We’ve said our part when it comes to the new BMW X6 M and there is probably no need to repeat it, but…..just in case there are some of you that missed our X6 M test drive, we will repeat it again: “the BMW X6 M is a true Motorsport vehicle and even the purist BMW fans should be proud to have the opportunity to experience something different without fearing that it diminishes the M brand.”
Yes, we’ve said it again. The X6 M really lived up to our expectations and as long as you don’t expect it to be the M3 or M5, you will absolutely enjoy its performance.
But this article is not about what we think and since we’re a BMW blog, we might have that 5% bias sometimes(not all the times). This article is about the new, innovative N63 engine found in the BMW X6 M and which has been closely analyzed and dissected by Automobile Magazine.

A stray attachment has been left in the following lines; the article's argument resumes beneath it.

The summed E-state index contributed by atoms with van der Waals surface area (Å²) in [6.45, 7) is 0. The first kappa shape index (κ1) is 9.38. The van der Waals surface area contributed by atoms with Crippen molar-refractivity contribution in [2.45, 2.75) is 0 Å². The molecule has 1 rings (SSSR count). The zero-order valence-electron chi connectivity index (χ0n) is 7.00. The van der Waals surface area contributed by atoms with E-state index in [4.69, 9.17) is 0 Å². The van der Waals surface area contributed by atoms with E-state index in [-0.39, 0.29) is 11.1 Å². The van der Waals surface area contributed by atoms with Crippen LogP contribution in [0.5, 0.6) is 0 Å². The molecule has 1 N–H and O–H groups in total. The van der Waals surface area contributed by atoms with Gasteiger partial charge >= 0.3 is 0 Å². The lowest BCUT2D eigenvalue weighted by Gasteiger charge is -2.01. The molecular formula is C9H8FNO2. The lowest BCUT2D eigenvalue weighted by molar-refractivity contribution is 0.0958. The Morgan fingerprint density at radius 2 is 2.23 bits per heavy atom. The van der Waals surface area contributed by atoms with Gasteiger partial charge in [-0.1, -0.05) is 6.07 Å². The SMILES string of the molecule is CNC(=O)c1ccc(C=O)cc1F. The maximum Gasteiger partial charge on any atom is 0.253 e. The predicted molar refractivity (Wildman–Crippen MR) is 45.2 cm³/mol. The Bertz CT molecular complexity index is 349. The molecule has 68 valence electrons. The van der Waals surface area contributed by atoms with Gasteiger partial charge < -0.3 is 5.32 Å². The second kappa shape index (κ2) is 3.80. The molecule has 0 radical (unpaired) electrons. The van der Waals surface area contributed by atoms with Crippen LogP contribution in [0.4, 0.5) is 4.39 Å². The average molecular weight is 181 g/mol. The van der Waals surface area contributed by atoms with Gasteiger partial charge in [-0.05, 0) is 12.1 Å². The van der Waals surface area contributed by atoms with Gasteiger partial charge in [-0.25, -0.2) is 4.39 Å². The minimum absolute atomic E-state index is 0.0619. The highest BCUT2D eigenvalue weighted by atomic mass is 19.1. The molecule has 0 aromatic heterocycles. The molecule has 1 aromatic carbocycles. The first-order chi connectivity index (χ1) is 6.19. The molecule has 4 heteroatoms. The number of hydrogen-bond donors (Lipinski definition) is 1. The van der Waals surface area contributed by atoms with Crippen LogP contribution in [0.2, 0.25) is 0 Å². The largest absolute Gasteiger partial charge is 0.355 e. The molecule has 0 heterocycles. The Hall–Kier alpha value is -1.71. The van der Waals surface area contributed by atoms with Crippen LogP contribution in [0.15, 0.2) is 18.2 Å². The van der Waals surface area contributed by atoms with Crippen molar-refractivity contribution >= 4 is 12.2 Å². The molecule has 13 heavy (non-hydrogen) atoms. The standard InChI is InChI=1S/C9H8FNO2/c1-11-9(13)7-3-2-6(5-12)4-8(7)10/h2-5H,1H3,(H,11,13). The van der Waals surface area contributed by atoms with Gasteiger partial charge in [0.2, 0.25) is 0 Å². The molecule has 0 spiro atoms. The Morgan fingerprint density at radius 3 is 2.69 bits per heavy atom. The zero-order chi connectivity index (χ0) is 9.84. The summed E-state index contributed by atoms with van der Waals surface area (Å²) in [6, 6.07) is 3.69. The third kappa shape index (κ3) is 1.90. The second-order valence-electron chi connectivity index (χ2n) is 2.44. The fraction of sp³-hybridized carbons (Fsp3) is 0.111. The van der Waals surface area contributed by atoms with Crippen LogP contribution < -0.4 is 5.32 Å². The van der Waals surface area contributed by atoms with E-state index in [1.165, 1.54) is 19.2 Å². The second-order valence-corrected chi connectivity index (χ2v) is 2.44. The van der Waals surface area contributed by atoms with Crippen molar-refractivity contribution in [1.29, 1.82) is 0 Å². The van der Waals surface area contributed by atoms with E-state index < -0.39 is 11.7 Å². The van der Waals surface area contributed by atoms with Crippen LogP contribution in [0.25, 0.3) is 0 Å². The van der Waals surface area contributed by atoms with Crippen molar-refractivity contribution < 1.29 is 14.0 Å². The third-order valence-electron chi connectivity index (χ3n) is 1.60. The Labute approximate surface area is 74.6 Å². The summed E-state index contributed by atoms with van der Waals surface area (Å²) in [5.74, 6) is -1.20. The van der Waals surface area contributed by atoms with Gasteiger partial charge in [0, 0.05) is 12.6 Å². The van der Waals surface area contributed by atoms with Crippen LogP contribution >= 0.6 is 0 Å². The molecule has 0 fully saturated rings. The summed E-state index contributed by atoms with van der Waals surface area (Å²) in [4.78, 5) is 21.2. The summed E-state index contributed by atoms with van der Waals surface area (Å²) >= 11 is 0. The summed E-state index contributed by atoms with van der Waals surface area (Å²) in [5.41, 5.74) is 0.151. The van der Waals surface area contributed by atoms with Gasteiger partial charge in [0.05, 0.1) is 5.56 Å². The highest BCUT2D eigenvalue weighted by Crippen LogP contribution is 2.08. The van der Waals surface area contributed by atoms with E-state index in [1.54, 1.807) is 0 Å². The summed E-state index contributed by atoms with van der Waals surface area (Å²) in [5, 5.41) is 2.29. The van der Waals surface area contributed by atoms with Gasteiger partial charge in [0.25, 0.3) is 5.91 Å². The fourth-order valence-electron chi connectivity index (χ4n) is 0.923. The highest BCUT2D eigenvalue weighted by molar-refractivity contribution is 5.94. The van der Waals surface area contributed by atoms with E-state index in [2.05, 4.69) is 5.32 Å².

BMW’s N63 engine–the 400-hp 4.4-liter twin-turbo V-8 used in the X6 and 750i–suffers from turbo lag like every other turbocharged engine in the world. Compared to other turbo engines, that lag is minimal. Compared to normally aspirated engines, though, the engine’s response to the accelerator pedal is less than immediate.
Instant response has long been one of the trademarks of BMW M engines–they’ve historically used individual throttle bodies to minimize the delay between stepping on the gas and waking the beast. So when it came time for M to design its first turbocharged production engine, the S63, BMW’s performance division set about reducing response times to levels we’ve never seen in turbocharged engines.
One step in accomplishing this goal was achieved by devising a turbo-lag-reducing exhaust manifold so clever that BMW has patented it. It works by ensuring that each turbo is given a burst of exhaust gas at even intervals–something that’s normally not possible on a twin-turbo V-8 engine. Here’s why, and a description of how BMW’s manifold works.
First of all, the S63 shares the N63’s reversed cylinder head orientation–both engines have their exhaust ports vent to the inside of the Vee rather than in the traditional direction, which is out to the side of the engine.
Continue reading over at Automobile Magazine